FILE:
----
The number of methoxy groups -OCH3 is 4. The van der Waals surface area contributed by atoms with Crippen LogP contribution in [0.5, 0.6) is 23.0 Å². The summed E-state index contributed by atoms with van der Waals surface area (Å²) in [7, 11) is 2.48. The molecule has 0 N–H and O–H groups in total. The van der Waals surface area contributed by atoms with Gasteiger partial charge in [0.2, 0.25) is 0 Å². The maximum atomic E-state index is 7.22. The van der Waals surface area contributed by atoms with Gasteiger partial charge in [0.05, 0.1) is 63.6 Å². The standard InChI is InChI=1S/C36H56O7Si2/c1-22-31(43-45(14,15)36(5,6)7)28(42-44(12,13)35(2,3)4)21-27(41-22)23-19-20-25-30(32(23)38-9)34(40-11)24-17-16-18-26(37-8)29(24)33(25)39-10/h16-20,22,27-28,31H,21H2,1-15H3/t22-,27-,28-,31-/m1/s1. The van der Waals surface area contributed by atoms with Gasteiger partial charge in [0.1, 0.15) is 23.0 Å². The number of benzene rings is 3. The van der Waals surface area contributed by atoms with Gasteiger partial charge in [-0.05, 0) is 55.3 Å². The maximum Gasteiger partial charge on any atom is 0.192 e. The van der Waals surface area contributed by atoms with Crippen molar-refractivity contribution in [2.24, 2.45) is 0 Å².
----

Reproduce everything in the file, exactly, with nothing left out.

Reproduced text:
The number of methoxy groups -OCH3 is 4. The van der Waals surface area contributed by atoms with Crippen LogP contribution in [0.5, 0.6) is 23.0 Å². The summed E-state index contributed by atoms with van der Waals surface area (Å²) in [7, 11) is 2.48. The molecule has 0 N–H and O–H groups in total. The van der Waals surface area contributed by atoms with Gasteiger partial charge in [0.2, 0.25) is 0 Å². The maximum atomic E-state index is 7.22. The van der Waals surface area contributed by atoms with Gasteiger partial charge in [0.05, 0.1) is 63.6 Å². The standard InChI is InChI=1S/C36H56O7Si2/c1-22-31(43-45(14,15)36(5,6)7)28(42-44(12,13)35(2,3)4)21-27(41-22)23-19-20-25-30(32(23)38-9)34(40-11)24-17-16-18-26(37-8)29(24)33(25)39-10/h16-20,22,27-28,31H,21H2,1-15H3/t22-,27-,28-,31-/m1/s1. The van der Waals surface area contributed by atoms with Gasteiger partial charge in [0.1, 0.15) is 23.0 Å². The number of benzene rings is 3. The van der Waals surface area contributed by atoms with Gasteiger partial charge in [-0.05, 0) is 55.3 Å². The maximum Gasteiger partial charge on any atom is 0.192 e. The van der Waals surface area contributed by atoms with Crippen molar-refractivity contribution in [2.24, 2.45) is 0 Å².